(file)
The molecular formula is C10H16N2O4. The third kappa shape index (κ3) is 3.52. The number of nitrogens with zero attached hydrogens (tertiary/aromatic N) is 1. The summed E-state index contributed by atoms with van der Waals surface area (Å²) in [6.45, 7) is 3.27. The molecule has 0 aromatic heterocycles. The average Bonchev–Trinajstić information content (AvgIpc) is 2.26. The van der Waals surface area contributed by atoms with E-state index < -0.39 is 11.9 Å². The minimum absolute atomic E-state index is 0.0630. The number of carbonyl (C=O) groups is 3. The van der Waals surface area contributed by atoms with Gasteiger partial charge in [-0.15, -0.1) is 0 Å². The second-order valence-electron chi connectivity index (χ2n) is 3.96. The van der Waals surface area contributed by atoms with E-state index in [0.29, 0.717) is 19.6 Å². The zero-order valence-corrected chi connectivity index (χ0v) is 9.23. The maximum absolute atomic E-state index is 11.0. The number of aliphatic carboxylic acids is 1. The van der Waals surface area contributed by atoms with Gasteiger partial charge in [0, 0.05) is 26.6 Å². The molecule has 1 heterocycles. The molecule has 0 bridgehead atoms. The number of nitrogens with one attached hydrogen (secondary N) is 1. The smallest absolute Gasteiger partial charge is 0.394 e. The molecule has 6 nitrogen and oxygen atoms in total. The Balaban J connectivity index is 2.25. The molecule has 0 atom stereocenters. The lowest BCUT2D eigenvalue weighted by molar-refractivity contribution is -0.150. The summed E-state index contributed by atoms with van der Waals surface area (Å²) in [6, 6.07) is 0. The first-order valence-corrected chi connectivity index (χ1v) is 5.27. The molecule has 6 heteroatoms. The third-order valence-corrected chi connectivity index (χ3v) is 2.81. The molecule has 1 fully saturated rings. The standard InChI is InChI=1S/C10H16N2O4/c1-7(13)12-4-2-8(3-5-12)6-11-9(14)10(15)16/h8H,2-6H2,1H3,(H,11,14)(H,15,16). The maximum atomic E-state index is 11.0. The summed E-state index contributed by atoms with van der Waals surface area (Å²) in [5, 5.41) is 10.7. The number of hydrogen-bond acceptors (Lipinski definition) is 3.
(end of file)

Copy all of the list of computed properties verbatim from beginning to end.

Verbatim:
The molecular formula is C10H16N2O4. The third kappa shape index (κ3) is 3.52. The number of nitrogens with zero attached hydrogens (tertiary/aromatic N) is 1. The summed E-state index contributed by atoms with van der Waals surface area (Å²) in [6.45, 7) is 3.27. The molecule has 0 aromatic heterocycles. The average Bonchev–Trinajstić information content (AvgIpc) is 2.26. The van der Waals surface area contributed by atoms with E-state index < -0.39 is 11.9 Å². The minimum absolute atomic E-state index is 0.0630. The number of carbonyl (C=O) groups is 3. The van der Waals surface area contributed by atoms with Gasteiger partial charge in [-0.15, -0.1) is 0 Å². The second-order valence-electron chi connectivity index (χ2n) is 3.96. The van der Waals surface area contributed by atoms with E-state index in [0.29, 0.717) is 19.6 Å². The zero-order valence-corrected chi connectivity index (χ0v) is 9.23. The maximum absolute atomic E-state index is 11.0. The number of aliphatic carboxylic acids is 1. The van der Waals surface area contributed by atoms with Gasteiger partial charge in [0, 0.05) is 26.6 Å². The molecule has 1 heterocycles. The molecule has 0 bridgehead atoms. The number of nitrogens with one attached hydrogen (secondary N) is 1. The smallest absolute Gasteiger partial charge is 0.394 e. The molecule has 6 nitrogen and oxygen atoms in total. The Balaban J connectivity index is 2.25. The molecule has 0 atom stereocenters. The lowest BCUT2D eigenvalue weighted by molar-refractivity contribution is -0.150. The summed E-state index contributed by atoms with van der Waals surface area (Å²) in [6, 6.07) is 0. The first-order valence-corrected chi connectivity index (χ1v) is 5.27. The molecule has 6 heteroatoms. The third-order valence-corrected chi connectivity index (χ3v) is 2.81. The molecule has 1 fully saturated rings. The standard InChI is InChI=1S/C10H16N2O4/c1-7(13)12-4-2-8(3-5-12)6-11-9(14)10(15)16/h8H,2-6H2,1H3,(H,11,14)(H,15,16). The maximum atomic E-state index is 11.0. The summed E-state index contributed by atoms with van der Waals surface area (Å²) in [5, 5.41) is 10.7. The number of hydrogen-bond acceptors (Lipinski definition) is 3.